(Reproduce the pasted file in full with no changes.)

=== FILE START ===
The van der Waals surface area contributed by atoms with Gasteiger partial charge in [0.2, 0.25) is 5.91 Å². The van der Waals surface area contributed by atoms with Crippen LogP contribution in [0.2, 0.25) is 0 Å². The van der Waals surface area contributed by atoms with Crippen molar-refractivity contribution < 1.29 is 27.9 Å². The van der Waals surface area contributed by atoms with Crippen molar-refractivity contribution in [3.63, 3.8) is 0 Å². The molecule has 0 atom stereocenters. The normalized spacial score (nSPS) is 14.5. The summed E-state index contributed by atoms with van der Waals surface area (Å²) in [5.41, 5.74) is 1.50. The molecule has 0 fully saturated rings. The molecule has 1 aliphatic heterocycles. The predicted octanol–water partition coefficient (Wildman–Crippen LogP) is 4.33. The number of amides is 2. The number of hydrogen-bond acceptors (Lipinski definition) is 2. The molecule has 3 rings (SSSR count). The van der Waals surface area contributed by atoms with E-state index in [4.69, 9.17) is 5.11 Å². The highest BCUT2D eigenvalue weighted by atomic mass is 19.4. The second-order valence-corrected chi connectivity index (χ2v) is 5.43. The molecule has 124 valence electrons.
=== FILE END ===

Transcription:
The van der Waals surface area contributed by atoms with Gasteiger partial charge in [0.2, 0.25) is 5.91 Å². The van der Waals surface area contributed by atoms with Crippen LogP contribution in [0.2, 0.25) is 0 Å². The van der Waals surface area contributed by atoms with Crippen molar-refractivity contribution < 1.29 is 27.9 Å². The van der Waals surface area contributed by atoms with Crippen molar-refractivity contribution in [3.63, 3.8) is 0 Å². The molecule has 0 atom stereocenters. The normalized spacial score (nSPS) is 14.5. The summed E-state index contributed by atoms with van der Waals surface area (Å²) in [5.41, 5.74) is 1.50. The molecule has 0 fully saturated rings. The molecule has 1 aliphatic heterocycles. The predicted octanol–water partition coefficient (Wildman–Crippen LogP) is 4.33. The number of amides is 2. The number of hydrogen-bond acceptors (Lipinski definition) is 2. The molecule has 3 rings (SSSR count). The van der Waals surface area contributed by atoms with E-state index in [4.69, 9.17) is 5.11 Å². The highest BCUT2D eigenvalue weighted by atomic mass is 19.4. The second-order valence-corrected chi connectivity index (χ2v) is 5.43. The molecule has 124 valence electrons.